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. Last Updated: 07/27/2016

Echoes of Lemieux in Rookie Malkin

PITTSBURGH -- Evgeni Malkin is adapting to a new league, country, language and position, all at age 20. Even if it seems all the adjusting is being made for the Russian.

NHL coaches are scrambling to find ways to defend against the Pittsburgh Penguins rookie forward whose speed and instincts have been likened to that of Mario Lemieux.

"When everybody compares me to Mario Lemieux, it's an honor," Malkin, speaking through an interpreter, said of the praise by teammate Mark Recchi. "He's the best player. I have to prove a lot more what I can do on the ice."

The thinking around the league can only be: He can do more than this?

Malkin is one of only two players in 88 years -- Boston's Dmitri Kvartalnov in 1992-93 was the other -- to score a goal in each of his first five games. Malkin could become the first player since the league's inaugural season in 1917 to score in his first six if he gets a goal against the Los Angeles Kings on Wednesday.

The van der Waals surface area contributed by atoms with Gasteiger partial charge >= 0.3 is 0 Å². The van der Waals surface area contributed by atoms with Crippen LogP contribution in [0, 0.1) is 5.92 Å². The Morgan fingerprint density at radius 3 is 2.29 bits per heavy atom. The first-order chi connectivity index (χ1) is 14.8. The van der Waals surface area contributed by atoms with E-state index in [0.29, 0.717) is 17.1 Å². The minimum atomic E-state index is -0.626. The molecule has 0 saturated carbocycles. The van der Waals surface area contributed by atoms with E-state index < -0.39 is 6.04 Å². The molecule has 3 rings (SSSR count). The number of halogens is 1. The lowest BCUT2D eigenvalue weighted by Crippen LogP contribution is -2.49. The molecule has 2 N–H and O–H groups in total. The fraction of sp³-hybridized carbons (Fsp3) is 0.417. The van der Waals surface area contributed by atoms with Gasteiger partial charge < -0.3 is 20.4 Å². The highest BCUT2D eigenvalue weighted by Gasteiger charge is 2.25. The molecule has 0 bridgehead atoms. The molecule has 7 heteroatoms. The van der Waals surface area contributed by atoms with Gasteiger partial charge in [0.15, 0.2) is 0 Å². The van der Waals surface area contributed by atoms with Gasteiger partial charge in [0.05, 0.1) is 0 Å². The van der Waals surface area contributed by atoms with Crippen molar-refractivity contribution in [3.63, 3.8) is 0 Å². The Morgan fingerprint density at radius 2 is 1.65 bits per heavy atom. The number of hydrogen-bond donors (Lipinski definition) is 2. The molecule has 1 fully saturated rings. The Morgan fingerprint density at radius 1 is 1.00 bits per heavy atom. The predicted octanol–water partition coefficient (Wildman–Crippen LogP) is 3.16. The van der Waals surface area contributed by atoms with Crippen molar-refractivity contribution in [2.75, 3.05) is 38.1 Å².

His Lemieux-like numbers (5 goals, 4 assists in five games) are a major reason why the Penguins are 6-3, or six more victories than they had at this stage one year ago.

The last few months have been a whirlwind of culture shock for a player who is barely out of his teens: sneaking away from his Russian club in Finland, slipping into the United States, signing a NHL contract, getting acclimated to his new team. He's even had his first NHL injury, a dislocated shoulder that sidelined him for three-plus weeks.

But on the ice, he has been the same in North America as he was in Russia or in the Turin Olympics -- an all-around player who can generate scoring, and a lot of it, with his size (1.93 meters), speed, stickhandling and reflexes.

"He's learning fast, and getting better with every game," line mate Sidney Crosby said. "It's the same way it was with Mario -- you don't know what's going to happen, but you know you're going to create something. With a creative mind like that, you don't know what to expect and it makes for an element of surprise out there."

With Malkin, Crosby and 18-year-old Canadian rookie Jordan Staal scoring at a high rate, the Penguins are one of the league's surprise stories. Of their nine scorers who have two or more goals, only two are 25 or older.

Following four consecutive last-place seasons in which they were known mostly for dumping high-priced stars, the Penguins have the look of a playoff contender.

Any surprise that Malkin's No. 71 jersey has joined Crosby's No. 87 as one of the league's top sellers?

"I think this team's really starting to join together, really creating a lot of chemistry," Staal said.